The Modern Day Olympics – 2800 Years in the Making Part 6: The Greek Tragedy that Wasn’t

Cartoon Charilaos Trikoupis
Prime Minister Charilaos Trikoupis and the tough economic seas he had to navigate

After all that trouble Baron Pierre de Coubertin went through to get an international congress to re-boot the Olympic Games, the Games were quickly in peril in the early days of the planning process.

From the beginning, the prime minister of Greece, Charilaos Trikoupis, was not interested in hosting the Olympic Games in Athens. In 1892, Greece’s Treasury was bankrupt due to high-priced government programs. Thus, the prime minister was not in the mood for another expensive boondoggle like the Olympics. He thought that if anything, the government should sponsor an event devoted to promoting the agro-industry of Greece.

Equally consequential, the Greeks Coubertin left behind to help organize the Games, quickly agreed that the expense of the Games would outweigh the potential glory, and disbanded.

That’s when the nemesis of the prime minister stepped in. Tripkoupis was at odds with the King of Greece and the royalty in general as the prime minister felt the King’s hand meddled too much in Greek politics. Perhaps royal intrigue was part of the reason why Trikoupis was prime minister 7 times from 1875 to 1895. But despite the prime minister’s influence in keeping the Olympics off the calendar.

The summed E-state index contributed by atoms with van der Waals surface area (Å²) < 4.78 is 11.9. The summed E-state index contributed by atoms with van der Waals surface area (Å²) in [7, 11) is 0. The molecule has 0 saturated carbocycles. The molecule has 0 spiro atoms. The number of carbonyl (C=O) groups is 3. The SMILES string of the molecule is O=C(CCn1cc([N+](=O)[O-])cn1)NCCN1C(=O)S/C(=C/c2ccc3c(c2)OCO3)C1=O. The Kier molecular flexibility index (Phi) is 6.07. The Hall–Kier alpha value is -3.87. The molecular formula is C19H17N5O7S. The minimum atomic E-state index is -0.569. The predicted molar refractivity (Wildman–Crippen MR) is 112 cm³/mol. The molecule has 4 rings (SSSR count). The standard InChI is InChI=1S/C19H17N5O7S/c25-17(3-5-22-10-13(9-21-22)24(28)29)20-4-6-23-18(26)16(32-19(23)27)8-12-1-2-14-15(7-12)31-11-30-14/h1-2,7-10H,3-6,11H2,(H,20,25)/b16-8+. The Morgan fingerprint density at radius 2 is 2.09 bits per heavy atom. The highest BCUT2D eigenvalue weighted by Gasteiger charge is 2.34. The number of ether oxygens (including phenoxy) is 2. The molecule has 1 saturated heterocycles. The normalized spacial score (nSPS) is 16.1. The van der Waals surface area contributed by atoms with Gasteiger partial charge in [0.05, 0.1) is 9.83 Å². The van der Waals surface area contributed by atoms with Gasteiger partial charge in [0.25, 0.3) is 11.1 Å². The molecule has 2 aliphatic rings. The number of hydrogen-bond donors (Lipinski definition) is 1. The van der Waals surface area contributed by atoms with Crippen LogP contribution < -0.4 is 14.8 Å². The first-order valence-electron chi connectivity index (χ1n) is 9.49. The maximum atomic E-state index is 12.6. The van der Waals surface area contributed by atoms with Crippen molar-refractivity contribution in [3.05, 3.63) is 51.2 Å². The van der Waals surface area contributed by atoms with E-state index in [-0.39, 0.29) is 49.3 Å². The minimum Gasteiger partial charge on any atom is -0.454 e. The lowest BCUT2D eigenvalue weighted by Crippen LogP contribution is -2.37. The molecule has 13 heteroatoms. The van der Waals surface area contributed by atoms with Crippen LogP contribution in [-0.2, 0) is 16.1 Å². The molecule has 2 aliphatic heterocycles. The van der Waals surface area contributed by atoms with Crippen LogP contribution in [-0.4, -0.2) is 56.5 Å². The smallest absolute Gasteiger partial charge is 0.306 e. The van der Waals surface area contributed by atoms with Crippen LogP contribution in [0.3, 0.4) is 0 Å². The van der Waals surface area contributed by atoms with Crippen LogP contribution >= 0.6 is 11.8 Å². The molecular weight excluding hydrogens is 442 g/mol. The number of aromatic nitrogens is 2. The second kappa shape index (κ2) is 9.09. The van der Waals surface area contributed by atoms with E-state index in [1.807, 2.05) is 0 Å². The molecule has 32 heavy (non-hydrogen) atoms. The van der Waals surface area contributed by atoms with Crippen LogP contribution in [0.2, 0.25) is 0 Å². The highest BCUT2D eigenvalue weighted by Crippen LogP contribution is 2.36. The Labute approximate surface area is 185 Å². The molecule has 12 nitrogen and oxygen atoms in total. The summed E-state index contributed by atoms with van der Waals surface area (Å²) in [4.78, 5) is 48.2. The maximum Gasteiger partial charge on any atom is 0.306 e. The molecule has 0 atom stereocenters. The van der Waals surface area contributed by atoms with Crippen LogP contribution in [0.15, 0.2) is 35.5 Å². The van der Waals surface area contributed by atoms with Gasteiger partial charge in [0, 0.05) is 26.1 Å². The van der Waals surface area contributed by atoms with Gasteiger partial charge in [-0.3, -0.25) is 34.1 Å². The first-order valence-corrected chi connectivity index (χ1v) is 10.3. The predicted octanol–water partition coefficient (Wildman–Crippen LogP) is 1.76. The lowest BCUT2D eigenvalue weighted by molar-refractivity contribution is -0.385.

Crown Prince Constantine stepped up and declared the re-establishment of the Olympics in Greece as a priority. The crown prince, who was already an honorary president of the committee, took control, establishing a new working committee, and solicited the generous funds of a rich businessman named George Averoff, had new sports facilities built, like the Panathenaic Stadium, and a velodrome.

Crown Prince Constantine
Crown Prince Constantine

Reluctantly, Trikoupis agreed that the Olympics should be hosted in Athens. And unfortunately, the pressure on the Greek government to pay back the country’s debt as it fought its way out of bankruptcy was too immense. The prime minister recommended higher taxes to pay its debt, but that’s not a great platform for a politician to run on. With little support, Trikoupis resigned and eventually lost his seat in the general election.

With the uncooperative prime minister out of the way, the Greek Royalty and Coubertin was able to move forward in the restoration of the Athens Olympic Games in 1896.